and saw religion as a superstition with a sinister social purpose.7 Effectively, this adherence to
Marxist-Leninist perspectives on religion would blind the Soviet leaders to the impact that
religious belief was capable of within their struggle to establish a communist society.
In accordance with this passive perspective, once the Bolsheviks seized power after the
October 1917 revolution, the Russian Orthodox Church actually enjoyed a brief period of
freedom. On November 5th, Church leaders were permitted to openly elect Patriarch Tikhon; an
act that had not been permitted since Peter the Great suppressed the Patriarchate and the
independence of the Church over 200 years earlier.8 Initially, Lenin preferred that religious
organizations be allowed to function openly, publicly and legally so that they were in the least
subject to a measure of supervision.9 Closing a church prematurely, he believed, would
inevitably result in the burgeoning of underground religious organizations.10 Furthermore, by
allowing religious life to continue in the Soviet Union, the states assertion that it was truly

Kline, Religious and Anti-Religious Thought, 131.

Kline, Religious and Anti-Religious Thought, 130.
Kline, Religious and Anti-Religious Thought, 140.
Ellis, The Russian Orthodox Church, 3.
William C. Fletcher, The Russian Orthodox Church Underground, 1917-1970, (New York: Oxford University
Press, 1971), 3.
Fletcher, Russian Orthodox Church Underground, 3.

democratic, and permitted true freedom of conscience diminished the impact of any foreign
criticisms asserting the contrary.11
Patriarch Tikhon, however, was no fan of his apparent liberators and took every
opportunity to encourage his flock to resist any cooperation with the Bolsheviks. Further fuelling
his opposition was the 1918 Decree on the Separation of Church and State, which nationalized
Church property and guaranteed the right of both religious and antireligious propaganda.12 This
was a clear establishment on the part of the government of an ideological divide, but little was
enacted at this point that was not merely in principle, other than the requisition of inventories
of Church assets.13 Church leaders did not have their voices taken away, the State merely
attempted to move them out of the religious sphere and into the political as equal members of the
newly established Soviets through legislation.14 Tikhon and the rural priests saw this as a clear
affront to both their power and their faith on the part of the Bolshevik Antichrist, and used their
pulpits to denounce the Decree as open persecution of the Orthodox Church, as well as of all
religious societies, whether Christian or not, openly threatening the faithful who disobeyed his
perspective with excommunication.15
Asserting the aforementioned Cold War consensus, historian William C. Fletcher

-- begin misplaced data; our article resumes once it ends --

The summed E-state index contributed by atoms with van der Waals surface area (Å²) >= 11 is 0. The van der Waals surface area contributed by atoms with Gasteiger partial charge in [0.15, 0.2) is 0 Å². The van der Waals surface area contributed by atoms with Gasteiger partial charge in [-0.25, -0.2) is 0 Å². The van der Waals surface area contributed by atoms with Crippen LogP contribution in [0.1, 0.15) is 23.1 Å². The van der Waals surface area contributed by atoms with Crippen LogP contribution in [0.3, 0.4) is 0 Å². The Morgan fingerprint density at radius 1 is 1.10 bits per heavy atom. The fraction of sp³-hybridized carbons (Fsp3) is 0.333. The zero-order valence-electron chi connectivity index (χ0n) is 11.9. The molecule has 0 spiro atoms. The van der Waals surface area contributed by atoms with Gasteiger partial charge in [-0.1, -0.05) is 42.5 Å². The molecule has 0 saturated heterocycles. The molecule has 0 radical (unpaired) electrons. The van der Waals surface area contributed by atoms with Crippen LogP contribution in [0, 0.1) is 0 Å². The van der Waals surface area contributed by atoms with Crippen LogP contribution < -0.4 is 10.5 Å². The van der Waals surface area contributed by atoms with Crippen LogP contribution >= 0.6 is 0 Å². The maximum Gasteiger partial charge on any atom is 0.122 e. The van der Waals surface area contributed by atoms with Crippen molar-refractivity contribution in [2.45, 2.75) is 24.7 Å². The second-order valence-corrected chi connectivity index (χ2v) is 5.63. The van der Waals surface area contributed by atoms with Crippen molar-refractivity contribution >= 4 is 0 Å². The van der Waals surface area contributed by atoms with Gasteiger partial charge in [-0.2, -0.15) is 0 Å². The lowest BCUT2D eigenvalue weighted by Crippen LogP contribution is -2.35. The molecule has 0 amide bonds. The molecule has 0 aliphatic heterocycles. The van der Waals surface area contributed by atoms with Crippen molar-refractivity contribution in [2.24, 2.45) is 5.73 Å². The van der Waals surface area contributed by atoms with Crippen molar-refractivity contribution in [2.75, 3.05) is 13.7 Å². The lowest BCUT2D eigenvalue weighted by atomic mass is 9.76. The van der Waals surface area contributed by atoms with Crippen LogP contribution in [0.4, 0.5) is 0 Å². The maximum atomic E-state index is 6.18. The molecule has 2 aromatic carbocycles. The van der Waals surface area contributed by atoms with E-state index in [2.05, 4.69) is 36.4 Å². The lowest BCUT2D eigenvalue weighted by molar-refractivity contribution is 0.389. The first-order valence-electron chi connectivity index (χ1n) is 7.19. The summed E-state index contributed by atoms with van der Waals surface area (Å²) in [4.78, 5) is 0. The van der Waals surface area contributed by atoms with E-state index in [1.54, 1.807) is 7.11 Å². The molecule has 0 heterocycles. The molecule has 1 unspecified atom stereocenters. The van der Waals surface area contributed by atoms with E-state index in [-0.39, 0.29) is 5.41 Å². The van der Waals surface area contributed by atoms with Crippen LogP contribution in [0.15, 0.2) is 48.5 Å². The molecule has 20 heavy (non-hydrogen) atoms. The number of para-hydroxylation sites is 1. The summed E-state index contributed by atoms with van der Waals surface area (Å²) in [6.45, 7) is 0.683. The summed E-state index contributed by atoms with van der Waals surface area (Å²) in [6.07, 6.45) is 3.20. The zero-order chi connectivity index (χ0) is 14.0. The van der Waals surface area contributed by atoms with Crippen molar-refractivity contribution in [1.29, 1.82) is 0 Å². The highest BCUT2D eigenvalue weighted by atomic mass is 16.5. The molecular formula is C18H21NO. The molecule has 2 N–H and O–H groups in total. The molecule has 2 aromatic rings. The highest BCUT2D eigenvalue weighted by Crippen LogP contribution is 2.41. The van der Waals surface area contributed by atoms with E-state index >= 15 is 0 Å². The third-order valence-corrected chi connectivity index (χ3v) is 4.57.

claimed that [t]he Church itself, speaking officially or corporately, at no time indulged in an
ideological struggle against the new Government.16 Fletcher believed that the Churchs early
resistance to the Bolsheviks during the revolutionary years was primarily due to the loss of


Ellis, The Russian Orthodox Church, 253-54.

Young, Power and the Sacred, 2, 3.
Young, Power and the Sacred, 56-59.
Young, Power and the Sacred, 60.
Evgenia Kirichenko, Moscows Cathedral of Christ the Savior: Its Creation, Destruction, and Rebirth 1813-1997,
trans. By Thomas H. Hoisington and Sona S. Hoisington, (Moscow, 2012) p. 251-64. accessed online:; Young, Power and the Sacred,
Fletcher, Russian Orthodox Church Underground, 19.

privilege and the belief that the Bolsheviks took power through unethical means during the
October Revolution.17 While this is partially true, historically, rural priests held a tremendous
influence over their flock and did so through the employment and adaptation of religious ritual
and theology.18 In the latter half of the 19th century, parish priests were set up by the Tsarist
regime to be, in effect, mini tyrants who reigned over their village with an iron fist and forced to
espouse pro-tsarist propaganda.19 V.N. Panin, who was the tsarist Minister of Justice from 184162 once remarked that the most important task of parish clergy was to remind peasants to
zealously and continuously fulfil their duties to the state both inside the walls of the church
and the peasants homes.20 There is little reason to believe that this well-established order
suddenly ceased once the Bolsheviks rose to power; rather, it merely shifted focus.
Though historians such as Fletcher argue, as did Marx, that the true motivating factor on
the part of the clergy was economic power, the actions that they took following the confiscation
of their economic holdings in 1918 highlight that they were more interested in the influential
power of control over the peasants as well as the maintenance of that control through the
continued manipulation of theological interpretation and ritual religious practice. Priests